Elite Status Benefits
If you fly a lot, elite status will matter. From upgrades to priority everything, perks like these are important to have when you’re frequently flying. Some frequent flyer programs offer more benefits than others – for example, one airline might offer you free upgrades but no lounge access if you have elite status, and another program might offer you both. Carefully looking at the benefits for each elite status level is important when making your decision on what program you should credit your flying to. Similarly with hotel programs, some offer stronger benefits (Marriott and Hyatt) while others don’t even guarantee you late check-out or upgrades (Hilton).
Loyalty Program Award Redemptions
The best part of a loyalty program is actually using the miles and points earned – one of the most important aspects of a loyalty program is how great of a redemption it can offer you. Each frequent flyer program determines how an award redemption works with them – some are distance-based and some are revenue-based, for award flight redemptions. You should look at your aspirational award redemptions and then analyze which program will offer you the best value when spending your miles – you should stay away from revenue-based programs and rather focus on traditional frequent flyer programs which still publish award charts, as those offer superior value.
The whole purpose of a loyalty program is to reward you for your loyalty, and some programs reward you better than others – it is crucial to look over your past redemptions and benefits earned and determine if the value you received was good or if you can get something better from a different program. Being loyal to more than one program is always an option, too.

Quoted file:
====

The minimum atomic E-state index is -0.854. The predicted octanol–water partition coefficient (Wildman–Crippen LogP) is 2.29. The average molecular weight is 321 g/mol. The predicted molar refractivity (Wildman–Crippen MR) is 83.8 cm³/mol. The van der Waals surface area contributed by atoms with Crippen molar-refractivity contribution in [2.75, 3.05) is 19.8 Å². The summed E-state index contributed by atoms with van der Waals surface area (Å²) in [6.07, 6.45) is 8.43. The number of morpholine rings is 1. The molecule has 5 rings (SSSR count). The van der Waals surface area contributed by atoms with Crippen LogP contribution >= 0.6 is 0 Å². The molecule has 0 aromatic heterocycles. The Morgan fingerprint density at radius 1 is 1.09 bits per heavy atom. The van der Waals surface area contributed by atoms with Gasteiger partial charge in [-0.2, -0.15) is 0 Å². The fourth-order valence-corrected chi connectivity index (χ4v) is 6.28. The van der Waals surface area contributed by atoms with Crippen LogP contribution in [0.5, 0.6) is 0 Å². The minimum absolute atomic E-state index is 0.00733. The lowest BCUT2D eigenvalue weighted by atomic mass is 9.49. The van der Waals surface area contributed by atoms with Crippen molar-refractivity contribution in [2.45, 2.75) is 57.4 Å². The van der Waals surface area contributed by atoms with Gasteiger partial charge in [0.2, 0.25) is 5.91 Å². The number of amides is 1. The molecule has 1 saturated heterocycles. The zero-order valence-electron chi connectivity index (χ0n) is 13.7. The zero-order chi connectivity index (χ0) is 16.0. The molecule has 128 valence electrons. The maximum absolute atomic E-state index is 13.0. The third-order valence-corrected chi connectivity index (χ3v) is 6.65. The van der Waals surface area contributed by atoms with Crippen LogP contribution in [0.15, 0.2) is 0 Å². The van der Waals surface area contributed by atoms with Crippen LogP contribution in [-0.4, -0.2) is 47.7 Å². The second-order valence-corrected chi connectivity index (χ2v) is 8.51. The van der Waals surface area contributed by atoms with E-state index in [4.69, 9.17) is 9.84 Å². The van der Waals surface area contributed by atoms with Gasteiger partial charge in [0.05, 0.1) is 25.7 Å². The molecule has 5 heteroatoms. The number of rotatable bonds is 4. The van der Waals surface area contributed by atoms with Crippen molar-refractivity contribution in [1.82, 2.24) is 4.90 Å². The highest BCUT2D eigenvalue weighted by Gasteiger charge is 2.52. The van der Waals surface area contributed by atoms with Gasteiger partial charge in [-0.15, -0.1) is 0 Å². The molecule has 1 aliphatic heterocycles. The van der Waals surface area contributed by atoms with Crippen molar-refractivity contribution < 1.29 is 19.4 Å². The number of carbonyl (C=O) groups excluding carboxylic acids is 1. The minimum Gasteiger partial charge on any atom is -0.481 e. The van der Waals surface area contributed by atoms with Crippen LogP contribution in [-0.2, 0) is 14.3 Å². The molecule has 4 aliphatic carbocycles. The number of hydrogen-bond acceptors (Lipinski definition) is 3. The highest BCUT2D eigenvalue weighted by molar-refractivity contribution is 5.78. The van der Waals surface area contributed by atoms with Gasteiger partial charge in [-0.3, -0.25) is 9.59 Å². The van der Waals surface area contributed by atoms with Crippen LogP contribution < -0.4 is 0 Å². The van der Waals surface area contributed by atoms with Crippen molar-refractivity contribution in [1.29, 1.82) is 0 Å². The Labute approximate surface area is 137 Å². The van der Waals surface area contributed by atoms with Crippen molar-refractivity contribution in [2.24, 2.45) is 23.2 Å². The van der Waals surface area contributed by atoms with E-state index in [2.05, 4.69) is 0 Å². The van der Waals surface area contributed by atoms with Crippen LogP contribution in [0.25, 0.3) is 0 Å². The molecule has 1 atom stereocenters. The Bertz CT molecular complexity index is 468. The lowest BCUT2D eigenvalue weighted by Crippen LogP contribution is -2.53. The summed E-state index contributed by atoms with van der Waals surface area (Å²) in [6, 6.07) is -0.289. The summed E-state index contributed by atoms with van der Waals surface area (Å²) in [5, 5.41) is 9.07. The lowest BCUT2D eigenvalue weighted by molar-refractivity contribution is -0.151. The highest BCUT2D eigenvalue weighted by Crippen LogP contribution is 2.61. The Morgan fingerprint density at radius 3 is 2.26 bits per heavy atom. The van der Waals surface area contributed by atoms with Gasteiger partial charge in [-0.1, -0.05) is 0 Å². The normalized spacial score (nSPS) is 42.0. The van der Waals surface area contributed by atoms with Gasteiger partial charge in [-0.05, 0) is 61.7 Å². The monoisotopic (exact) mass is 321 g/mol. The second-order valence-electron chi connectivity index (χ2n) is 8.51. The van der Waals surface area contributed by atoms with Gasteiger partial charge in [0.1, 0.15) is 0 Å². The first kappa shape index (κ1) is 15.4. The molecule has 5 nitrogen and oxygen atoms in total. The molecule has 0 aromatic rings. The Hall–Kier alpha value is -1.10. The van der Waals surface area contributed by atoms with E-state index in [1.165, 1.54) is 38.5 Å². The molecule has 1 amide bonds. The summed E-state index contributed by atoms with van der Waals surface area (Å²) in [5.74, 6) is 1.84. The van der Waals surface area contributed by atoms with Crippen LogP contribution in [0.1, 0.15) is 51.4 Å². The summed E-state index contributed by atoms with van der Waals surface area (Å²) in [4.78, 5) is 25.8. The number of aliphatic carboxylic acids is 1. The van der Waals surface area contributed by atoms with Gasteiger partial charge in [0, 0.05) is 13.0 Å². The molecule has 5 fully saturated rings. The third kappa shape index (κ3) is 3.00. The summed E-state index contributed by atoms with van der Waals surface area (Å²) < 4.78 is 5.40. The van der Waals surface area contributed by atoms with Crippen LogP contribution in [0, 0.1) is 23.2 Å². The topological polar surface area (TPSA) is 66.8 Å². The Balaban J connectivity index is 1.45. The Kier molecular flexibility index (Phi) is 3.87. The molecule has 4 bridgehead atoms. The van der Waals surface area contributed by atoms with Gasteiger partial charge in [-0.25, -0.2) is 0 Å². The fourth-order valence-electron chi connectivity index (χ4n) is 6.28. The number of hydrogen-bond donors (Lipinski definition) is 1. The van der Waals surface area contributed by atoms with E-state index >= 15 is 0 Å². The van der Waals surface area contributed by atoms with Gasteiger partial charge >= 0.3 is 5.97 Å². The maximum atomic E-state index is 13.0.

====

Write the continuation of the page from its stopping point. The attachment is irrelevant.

All in All
It is never easy selecting the “right” program because no program has everything you could want – that’s why people who travel a lot are often loyal to multiple airlines and hotel chains and then pick and select which one happens to work best for that specific flight or hotel stay. If you easily earn status with your primary program and have left over status miles or credits, perhaps it might also be time to look at a second loyalty program which you could use alongside of your existing program.
The best way to determine if you should switch programs or not is to review your past years earnings, redemptions, benefits used, how easy it was to engage in the program, the customer service, etc., everyone has different travel patterns so there isn’t one single program that will work for everyone and rather you have to make that choice based on your past and future travels and the benefits that work for you the best – even if you live in an airline’s hub city, sometimes it might make sense to be loyal to a competing airline that might offer better fares. Loyalty Programs do a lot to attract customers – some are better than others and each traveler will find different value from a given program.